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When crisis has meaning

I find it very useful from time to time to re-read books I’ve read before, not necessarily from cover to cover but maybe dip in and out of. I was so re-reading Marianne Williamson’s book “A Return to Love”, based on her teachings from A Course in Miracles. One sentence jumped out for me (it’s full of sentences like that!): “As ministers of God, we let our careers be an expression of our own depth, of what really matters to us. Knowing that we are acting on behalf of a higher purpose than our own self-aggrandizement gives us the joy we are all seeking”.

I find that thoughts like this tend to jump out just at the right time. They can be like sanity-checks, or wake-up calls, or awareness-raisers that put us in touch with a higher reality for a moment. What am I doing all this for, what is the point of it all?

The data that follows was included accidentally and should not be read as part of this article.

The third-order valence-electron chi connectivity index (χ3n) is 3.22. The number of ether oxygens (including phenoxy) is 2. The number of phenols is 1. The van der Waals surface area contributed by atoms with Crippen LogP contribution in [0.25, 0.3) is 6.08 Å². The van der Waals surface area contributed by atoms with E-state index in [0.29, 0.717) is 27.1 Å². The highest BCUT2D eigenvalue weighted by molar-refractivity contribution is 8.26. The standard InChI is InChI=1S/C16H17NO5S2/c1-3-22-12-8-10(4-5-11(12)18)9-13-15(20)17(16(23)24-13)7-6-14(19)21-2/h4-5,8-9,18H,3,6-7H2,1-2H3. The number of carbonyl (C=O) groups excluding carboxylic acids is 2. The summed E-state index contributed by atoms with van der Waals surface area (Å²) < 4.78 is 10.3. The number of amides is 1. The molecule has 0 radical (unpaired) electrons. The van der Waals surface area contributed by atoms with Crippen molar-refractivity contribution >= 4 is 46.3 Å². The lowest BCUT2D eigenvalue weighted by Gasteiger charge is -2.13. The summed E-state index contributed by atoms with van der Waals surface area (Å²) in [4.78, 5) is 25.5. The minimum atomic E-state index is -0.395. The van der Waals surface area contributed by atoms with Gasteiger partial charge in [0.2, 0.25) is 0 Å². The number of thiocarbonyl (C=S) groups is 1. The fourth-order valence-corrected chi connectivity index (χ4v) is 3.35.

Many will right now be wondering that. It is as though the fruits of their labours have suddenly gone up in smoke leaving them without the familiar sign-posts and with no clear indicators of where they are supposed to be going. When you’ve lost your job in the middle of some major upheaval like now, that is very likely the experience. Or you’ve experienced a natural or man-made disaster and all that you had has gone. Or you’ve just lost someone suddenly and unexpectedly, and everything that you took for granted has somehow seemingly evaporated. Nothing is the same any more.